Wednesday, 13 March 2019

Utopia to the Second Power

Re-reading Ursula Le Guin’s The Dispossessed for my Utopias half unit, I come again across Takver’s rousing statement late on in the book that ‘we’ll go and make an Anarres beyond Anarres, a new beginning’.  If the anarchist utopia she inhabits on the barren planet Anarres has indeed given way to conformity and bureaucracy, then she and her husband Shevek, together with their Syndicate of Initiative, will have to reignite the revolutionary flame that gave birth to that Odonian-anarchist society in the first place.  They will have to fight the actual Anarres in the name of the ideal Anarres it once claimed to be (and perhaps genuinely was).

Takver’s slogan – an Anarres beyond Anarres – has always seemed to me the best way to think about Ellen in Morris’s News from Nowhere.  For we should see her as a figure who could build a Nowhere beyond Nowhere.  If Morris’s neighbourly Thames valley utopia is indeed too pastoral, anti-intellectual and static, as many critics have alleged, then the text invents the enigmatic figure of Ellen to potentially remedy that situation.  Unlike the other younger Nowherians, immersed as they are in the sensory pleasures of the present, Ellen shares the longer historical and political perspectives of old Hammond in the British Museum.  She knows that if a utopia does not remember the bloody political struggles out of which it was born, then it may slide unconsciously backwards towards the very capitalism it thought it had left forever behind.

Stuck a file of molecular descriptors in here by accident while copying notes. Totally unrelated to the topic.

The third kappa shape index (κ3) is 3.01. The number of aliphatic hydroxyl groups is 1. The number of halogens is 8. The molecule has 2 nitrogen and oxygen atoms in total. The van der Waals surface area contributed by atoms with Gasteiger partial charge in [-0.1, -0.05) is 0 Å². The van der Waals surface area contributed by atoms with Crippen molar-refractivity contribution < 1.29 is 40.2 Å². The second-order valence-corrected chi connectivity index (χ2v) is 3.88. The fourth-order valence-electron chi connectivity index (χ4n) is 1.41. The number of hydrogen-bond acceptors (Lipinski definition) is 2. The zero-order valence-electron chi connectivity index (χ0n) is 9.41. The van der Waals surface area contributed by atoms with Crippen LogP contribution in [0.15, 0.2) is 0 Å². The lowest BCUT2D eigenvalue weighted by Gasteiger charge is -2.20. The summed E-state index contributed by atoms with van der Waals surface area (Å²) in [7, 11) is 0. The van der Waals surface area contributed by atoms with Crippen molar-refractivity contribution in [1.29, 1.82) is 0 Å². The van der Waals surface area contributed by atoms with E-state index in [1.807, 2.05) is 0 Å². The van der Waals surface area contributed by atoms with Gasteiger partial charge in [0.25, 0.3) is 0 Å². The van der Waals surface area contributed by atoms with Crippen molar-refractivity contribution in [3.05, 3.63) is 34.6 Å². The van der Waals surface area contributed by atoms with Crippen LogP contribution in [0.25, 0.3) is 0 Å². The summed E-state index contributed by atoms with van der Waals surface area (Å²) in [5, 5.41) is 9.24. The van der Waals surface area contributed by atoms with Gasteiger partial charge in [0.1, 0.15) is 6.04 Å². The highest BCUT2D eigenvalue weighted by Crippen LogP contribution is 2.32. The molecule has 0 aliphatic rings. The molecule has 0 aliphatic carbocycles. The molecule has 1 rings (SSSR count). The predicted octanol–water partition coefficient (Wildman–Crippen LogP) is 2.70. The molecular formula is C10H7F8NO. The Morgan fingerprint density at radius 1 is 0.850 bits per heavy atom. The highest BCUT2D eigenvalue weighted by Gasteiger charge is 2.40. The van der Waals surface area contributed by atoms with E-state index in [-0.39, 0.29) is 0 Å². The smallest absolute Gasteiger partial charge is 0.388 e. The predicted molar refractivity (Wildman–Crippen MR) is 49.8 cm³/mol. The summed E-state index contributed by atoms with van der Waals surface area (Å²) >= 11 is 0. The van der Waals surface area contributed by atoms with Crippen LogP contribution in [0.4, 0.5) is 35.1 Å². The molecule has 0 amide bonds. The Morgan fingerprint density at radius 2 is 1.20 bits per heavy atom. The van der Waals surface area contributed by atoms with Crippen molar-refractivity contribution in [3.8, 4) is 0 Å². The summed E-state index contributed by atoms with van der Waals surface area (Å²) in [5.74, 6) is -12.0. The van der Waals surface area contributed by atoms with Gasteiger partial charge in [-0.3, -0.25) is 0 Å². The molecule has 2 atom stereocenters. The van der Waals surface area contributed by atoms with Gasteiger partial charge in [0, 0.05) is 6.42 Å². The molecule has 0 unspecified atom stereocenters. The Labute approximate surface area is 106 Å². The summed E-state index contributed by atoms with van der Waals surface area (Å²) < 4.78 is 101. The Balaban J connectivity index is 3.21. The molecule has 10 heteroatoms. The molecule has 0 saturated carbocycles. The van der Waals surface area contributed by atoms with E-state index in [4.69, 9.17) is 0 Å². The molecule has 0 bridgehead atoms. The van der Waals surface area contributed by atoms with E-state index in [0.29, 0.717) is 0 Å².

What Ellen will actually do in Nowhere, once she is reintegrated with the other utopians at Kelmscott, Morris’s text of course does not show us.  I wager she’ll form some kind of Syndicate of Initiative of her own and thereby reactivate the communist energies of Nowhere, perhaps intervening politically in pre-revolutionary societies elsewhere, as Shevek himself does in travelling back to Urras in The Dispossessed.  Thank God for Ellen, anyhow, without whom News from Nowhere would be a much lesser thing than it actually is.

1 comment:

Tony Pinkney said...

In our discussion of 'The Dispossessed' my seminar group did not seem too impressed by my judgement that the original Odonians had made a major political mistake in not staying at home and fighting for Urras rather than accepting the offer of an enclave-utopia on the moon Anarres. And I note that Shevek in chapter 11 agrees with my students: "We left with empty hands, a hundred and seventy years ago, and we were right". Certainly that's an important statement, given Shevek's centrality to the novel, but the book as a whole does not necessarily have to share its protagonist's political perspective.